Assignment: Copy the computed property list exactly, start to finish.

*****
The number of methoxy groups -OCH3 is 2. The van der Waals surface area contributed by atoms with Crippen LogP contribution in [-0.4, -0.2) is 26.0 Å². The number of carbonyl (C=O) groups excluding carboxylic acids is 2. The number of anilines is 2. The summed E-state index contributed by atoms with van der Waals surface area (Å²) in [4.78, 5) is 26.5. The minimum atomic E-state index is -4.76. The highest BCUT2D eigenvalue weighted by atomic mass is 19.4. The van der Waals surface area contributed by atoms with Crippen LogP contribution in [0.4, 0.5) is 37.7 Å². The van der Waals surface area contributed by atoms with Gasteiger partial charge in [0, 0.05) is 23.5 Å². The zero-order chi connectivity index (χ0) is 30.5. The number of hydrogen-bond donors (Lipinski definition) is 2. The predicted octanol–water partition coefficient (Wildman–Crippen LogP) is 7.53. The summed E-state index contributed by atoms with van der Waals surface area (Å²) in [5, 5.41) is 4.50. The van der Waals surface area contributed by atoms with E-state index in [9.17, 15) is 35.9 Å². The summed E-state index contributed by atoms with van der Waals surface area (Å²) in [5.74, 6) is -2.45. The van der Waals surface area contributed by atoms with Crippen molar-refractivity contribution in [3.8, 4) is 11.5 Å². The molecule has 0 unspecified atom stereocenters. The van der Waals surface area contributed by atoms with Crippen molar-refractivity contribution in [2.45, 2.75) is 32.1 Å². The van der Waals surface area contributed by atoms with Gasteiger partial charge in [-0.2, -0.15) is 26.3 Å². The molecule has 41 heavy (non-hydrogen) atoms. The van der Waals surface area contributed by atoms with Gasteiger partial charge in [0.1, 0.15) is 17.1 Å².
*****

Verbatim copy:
The number of methoxy groups -OCH3 is 2. The van der Waals surface area contributed by atoms with Crippen LogP contribution in [-0.4, -0.2) is 26.0 Å². The number of carbonyl (C=O) groups excluding carboxylic acids is 2. The number of anilines is 2. The summed E-state index contributed by atoms with van der Waals surface area (Å²) in [4.78, 5) is 26.5. The minimum atomic E-state index is -4.76. The highest BCUT2D eigenvalue weighted by atomic mass is 19.4. The van der Waals surface area contributed by atoms with Crippen LogP contribution in [0.4, 0.5) is 37.7 Å². The van der Waals surface area contributed by atoms with Gasteiger partial charge in [0, 0.05) is 23.5 Å². The zero-order chi connectivity index (χ0) is 30.5. The number of hydrogen-bond donors (Lipinski definition) is 2. The predicted octanol–water partition coefficient (Wildman–Crippen LogP) is 7.53. The summed E-state index contributed by atoms with van der Waals surface area (Å²) in [5, 5.41) is 4.50. The van der Waals surface area contributed by atoms with E-state index in [9.17, 15) is 35.9 Å². The summed E-state index contributed by atoms with van der Waals surface area (Å²) in [5.74, 6) is -2.45. The van der Waals surface area contributed by atoms with Crippen molar-refractivity contribution in [3.8, 4) is 11.5 Å². The molecule has 0 unspecified atom stereocenters. The van der Waals surface area contributed by atoms with Crippen molar-refractivity contribution in [2.45, 2.75) is 32.1 Å². The van der Waals surface area contributed by atoms with Gasteiger partial charge in [-0.2, -0.15) is 26.3 Å². The molecule has 41 heavy (non-hydrogen) atoms. The van der Waals surface area contributed by atoms with Gasteiger partial charge in [0.1, 0.15) is 17.1 Å².